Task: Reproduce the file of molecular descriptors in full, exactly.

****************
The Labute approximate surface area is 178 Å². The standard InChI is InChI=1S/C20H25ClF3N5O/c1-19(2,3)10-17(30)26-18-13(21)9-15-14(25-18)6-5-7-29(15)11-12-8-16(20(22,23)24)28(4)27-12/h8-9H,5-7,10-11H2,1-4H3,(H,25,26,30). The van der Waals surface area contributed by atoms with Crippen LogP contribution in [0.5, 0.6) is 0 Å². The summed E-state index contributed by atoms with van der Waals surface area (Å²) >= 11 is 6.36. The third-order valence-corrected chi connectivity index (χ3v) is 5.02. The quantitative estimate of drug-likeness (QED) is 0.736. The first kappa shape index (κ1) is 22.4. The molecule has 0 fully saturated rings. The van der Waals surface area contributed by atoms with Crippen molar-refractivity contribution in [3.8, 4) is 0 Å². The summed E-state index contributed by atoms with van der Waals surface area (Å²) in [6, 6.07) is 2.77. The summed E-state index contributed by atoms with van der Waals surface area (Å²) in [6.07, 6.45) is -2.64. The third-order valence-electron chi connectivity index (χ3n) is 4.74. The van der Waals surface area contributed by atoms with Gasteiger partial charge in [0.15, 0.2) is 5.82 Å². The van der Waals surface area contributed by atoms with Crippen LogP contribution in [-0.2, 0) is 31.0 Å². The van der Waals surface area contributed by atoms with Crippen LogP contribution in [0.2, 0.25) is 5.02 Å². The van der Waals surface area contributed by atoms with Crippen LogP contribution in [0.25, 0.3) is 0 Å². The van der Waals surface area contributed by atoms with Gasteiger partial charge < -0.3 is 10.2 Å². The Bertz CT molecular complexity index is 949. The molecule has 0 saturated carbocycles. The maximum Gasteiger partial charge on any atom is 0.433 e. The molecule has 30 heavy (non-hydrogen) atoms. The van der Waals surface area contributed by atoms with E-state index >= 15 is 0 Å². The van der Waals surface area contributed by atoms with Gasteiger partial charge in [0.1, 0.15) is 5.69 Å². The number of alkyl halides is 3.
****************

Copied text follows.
The Labute approximate surface area is 178 Å². The standard InChI is InChI=1S/C20H25ClF3N5O/c1-19(2,3)10-17(30)26-18-13(21)9-15-14(25-18)6-5-7-29(15)11-12-8-16(20(22,23)24)28(4)27-12/h8-9H,5-7,10-11H2,1-4H3,(H,25,26,30). The van der Waals surface area contributed by atoms with Crippen LogP contribution in [0.5, 0.6) is 0 Å². The summed E-state index contributed by atoms with van der Waals surface area (Å²) >= 11 is 6.36. The third-order valence-corrected chi connectivity index (χ3v) is 5.02. The quantitative estimate of drug-likeness (QED) is 0.736. The first kappa shape index (κ1) is 22.4. The molecule has 0 fully saturated rings. The van der Waals surface area contributed by atoms with Crippen molar-refractivity contribution in [3.8, 4) is 0 Å². The summed E-state index contributed by atoms with van der Waals surface area (Å²) in [6, 6.07) is 2.77. The summed E-state index contributed by atoms with van der Waals surface area (Å²) in [6.07, 6.45) is -2.64. The third-order valence-electron chi connectivity index (χ3n) is 4.74. The van der Waals surface area contributed by atoms with Gasteiger partial charge in [0.15, 0.2) is 5.82 Å². The van der Waals surface area contributed by atoms with Crippen LogP contribution in [-0.2, 0) is 31.0 Å². The van der Waals surface area contributed by atoms with Crippen LogP contribution in [0.2, 0.25) is 5.02 Å². The van der Waals surface area contributed by atoms with Crippen LogP contribution in [0.25, 0.3) is 0 Å². The van der Waals surface area contributed by atoms with Gasteiger partial charge < -0.3 is 10.2 Å². The Bertz CT molecular complexity index is 949. The molecule has 0 saturated carbocycles. The maximum Gasteiger partial charge on any atom is 0.433 e. The molecule has 30 heavy (non-hydrogen) atoms. The van der Waals surface area contributed by atoms with E-state index >= 15 is 0 Å². The van der Waals surface area contributed by atoms with Gasteiger partial charge in [0.1, 0.15) is 5.69 Å². The number of alkyl halides is 3.